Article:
Conference Paper

Green Supercomputing in a Desktop Box

Dept. of Comput. Sci., Virginia Tech., Blacksburg, VA
DOI: 10.1109/IPDPS.2007.370542 Conference: Parallel and Distributed Processing Symposium, 2007. IPDPS 2007. IEEE International
Source: IEEE Xplore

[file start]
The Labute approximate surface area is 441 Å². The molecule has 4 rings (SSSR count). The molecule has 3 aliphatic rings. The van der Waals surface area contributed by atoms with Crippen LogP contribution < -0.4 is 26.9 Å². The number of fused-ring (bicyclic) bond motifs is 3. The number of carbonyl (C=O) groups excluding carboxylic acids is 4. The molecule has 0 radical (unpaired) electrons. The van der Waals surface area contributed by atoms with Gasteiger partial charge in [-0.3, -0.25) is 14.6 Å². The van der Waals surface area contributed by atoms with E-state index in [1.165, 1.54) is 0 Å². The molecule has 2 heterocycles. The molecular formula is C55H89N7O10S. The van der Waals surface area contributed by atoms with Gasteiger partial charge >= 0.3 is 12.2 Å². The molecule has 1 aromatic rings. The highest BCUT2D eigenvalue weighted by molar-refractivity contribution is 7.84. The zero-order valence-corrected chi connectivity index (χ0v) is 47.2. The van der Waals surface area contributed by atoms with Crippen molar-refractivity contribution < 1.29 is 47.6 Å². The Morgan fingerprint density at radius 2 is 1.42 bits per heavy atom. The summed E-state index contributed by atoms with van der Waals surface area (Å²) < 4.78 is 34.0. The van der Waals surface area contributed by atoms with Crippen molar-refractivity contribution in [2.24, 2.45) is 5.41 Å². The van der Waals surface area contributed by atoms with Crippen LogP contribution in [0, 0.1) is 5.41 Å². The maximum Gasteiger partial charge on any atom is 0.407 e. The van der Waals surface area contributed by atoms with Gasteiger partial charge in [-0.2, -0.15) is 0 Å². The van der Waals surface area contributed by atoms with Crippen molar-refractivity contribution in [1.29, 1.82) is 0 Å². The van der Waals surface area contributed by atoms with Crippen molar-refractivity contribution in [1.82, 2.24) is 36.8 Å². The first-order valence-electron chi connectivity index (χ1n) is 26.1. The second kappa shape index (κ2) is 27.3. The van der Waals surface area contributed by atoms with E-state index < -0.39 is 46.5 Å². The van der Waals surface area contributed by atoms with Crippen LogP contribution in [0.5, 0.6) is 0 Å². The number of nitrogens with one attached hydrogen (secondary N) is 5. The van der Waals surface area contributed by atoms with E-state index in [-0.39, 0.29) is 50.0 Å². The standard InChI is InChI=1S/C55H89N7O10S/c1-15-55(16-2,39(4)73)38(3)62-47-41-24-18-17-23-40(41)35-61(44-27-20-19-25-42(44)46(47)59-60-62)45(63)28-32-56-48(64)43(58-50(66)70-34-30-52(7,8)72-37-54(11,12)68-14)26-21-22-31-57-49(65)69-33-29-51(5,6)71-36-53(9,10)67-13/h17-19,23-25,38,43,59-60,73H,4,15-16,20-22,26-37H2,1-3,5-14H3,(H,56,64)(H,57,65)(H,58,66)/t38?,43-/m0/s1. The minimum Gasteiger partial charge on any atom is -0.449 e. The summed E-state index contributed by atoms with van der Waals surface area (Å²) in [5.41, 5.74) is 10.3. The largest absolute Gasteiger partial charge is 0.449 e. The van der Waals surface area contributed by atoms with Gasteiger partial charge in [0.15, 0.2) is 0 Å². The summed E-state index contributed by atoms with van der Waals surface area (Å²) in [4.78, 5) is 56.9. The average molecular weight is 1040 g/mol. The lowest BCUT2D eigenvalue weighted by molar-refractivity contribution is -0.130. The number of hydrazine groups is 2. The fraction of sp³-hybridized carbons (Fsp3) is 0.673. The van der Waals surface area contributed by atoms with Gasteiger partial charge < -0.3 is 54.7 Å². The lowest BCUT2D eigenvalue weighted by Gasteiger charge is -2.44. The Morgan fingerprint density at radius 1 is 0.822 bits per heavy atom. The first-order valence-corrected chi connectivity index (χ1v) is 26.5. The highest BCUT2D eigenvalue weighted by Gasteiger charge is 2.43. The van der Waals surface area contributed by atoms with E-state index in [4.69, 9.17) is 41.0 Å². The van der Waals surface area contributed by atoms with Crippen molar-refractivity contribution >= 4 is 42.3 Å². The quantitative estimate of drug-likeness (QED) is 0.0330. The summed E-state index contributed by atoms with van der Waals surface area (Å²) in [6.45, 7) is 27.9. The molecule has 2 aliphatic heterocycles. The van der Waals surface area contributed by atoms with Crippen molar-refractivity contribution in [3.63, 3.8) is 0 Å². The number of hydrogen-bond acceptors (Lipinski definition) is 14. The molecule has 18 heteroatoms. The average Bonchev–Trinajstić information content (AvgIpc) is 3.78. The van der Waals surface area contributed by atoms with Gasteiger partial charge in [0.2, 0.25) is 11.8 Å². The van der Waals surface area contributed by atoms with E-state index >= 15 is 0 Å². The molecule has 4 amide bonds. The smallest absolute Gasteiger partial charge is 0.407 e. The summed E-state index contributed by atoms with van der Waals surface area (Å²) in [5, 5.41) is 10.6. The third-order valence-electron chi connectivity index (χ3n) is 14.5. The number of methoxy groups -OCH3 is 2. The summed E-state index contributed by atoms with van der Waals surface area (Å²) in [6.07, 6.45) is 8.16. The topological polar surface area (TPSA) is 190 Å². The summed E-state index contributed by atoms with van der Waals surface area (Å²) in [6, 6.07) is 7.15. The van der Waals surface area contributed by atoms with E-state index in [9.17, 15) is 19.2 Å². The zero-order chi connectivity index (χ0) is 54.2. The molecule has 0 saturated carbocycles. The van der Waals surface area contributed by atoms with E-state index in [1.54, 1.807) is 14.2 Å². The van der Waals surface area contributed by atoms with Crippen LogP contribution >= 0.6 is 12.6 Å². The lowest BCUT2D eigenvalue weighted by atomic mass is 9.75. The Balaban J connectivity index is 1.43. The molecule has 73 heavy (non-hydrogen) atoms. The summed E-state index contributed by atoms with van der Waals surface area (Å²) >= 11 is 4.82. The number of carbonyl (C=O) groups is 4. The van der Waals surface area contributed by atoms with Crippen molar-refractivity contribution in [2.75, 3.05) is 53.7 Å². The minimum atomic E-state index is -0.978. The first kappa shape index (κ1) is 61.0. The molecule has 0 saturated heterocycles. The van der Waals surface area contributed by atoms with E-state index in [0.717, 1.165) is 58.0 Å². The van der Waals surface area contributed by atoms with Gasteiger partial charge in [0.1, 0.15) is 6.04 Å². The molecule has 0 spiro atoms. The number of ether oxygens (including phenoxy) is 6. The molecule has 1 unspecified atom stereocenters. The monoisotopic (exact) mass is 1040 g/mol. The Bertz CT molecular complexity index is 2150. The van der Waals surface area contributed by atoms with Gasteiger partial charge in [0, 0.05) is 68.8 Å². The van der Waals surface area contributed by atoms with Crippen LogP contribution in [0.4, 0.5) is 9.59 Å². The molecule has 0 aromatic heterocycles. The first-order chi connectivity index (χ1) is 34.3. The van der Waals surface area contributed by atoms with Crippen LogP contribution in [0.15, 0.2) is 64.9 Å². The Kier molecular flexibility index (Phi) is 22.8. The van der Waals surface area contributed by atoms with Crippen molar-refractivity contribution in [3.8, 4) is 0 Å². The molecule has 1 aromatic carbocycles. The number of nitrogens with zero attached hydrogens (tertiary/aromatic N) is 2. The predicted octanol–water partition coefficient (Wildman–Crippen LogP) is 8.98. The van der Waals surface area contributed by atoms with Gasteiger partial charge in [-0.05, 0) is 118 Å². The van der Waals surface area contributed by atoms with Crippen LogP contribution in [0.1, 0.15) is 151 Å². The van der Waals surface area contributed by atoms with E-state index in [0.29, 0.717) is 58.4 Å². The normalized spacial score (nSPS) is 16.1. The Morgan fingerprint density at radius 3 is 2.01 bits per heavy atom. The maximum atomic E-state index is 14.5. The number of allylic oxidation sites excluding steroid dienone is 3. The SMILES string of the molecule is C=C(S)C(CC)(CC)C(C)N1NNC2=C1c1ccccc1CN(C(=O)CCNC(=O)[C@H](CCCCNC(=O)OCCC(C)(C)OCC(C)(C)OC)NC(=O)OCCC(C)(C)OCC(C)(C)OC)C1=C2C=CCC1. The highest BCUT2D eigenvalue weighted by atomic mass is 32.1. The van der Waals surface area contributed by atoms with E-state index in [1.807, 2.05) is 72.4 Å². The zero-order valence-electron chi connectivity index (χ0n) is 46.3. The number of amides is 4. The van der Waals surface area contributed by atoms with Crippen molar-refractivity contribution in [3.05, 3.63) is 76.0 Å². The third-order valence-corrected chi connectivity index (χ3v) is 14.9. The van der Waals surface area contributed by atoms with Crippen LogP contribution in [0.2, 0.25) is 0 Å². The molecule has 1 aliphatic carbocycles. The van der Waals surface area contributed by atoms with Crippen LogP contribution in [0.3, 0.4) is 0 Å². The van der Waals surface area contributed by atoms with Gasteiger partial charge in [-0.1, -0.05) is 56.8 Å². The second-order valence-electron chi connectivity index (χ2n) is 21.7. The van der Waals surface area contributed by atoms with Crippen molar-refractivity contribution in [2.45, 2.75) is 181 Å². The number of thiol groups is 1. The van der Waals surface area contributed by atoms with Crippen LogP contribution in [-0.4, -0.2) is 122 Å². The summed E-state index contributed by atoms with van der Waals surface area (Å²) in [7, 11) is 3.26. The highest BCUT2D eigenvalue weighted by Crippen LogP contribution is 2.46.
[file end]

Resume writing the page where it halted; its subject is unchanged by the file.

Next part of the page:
ABSTRACT The advent of the Beowulf cluster in 1994 provided dedicated compute cycles, i.e., supercomputing for the masses, as a cost-effective alternative to large supercomputers, i.e., supercomputing for the few. However as the cluster movement matured, these clusters became like their large-scale supercomputing brethren - a shared (and power-hungry) datacenter resource that must reside in a actively-cooled machine room in order to operate properly. The above observation, coupled with the increasing performance gap between the PC and supercomputer, provides the motivation for a "green supercomputer" in a desktop box. Thus, this paper presents and evaluates such an architectural solution: a 12-node personal desktop supercomputer that offers an interactive environment for developing parallel codes and achieves 14 Gflops on Linpack but sips only 185 watts of power at load - all this in the approximate form factor of a Sun SPARCstation 1 pizza box.

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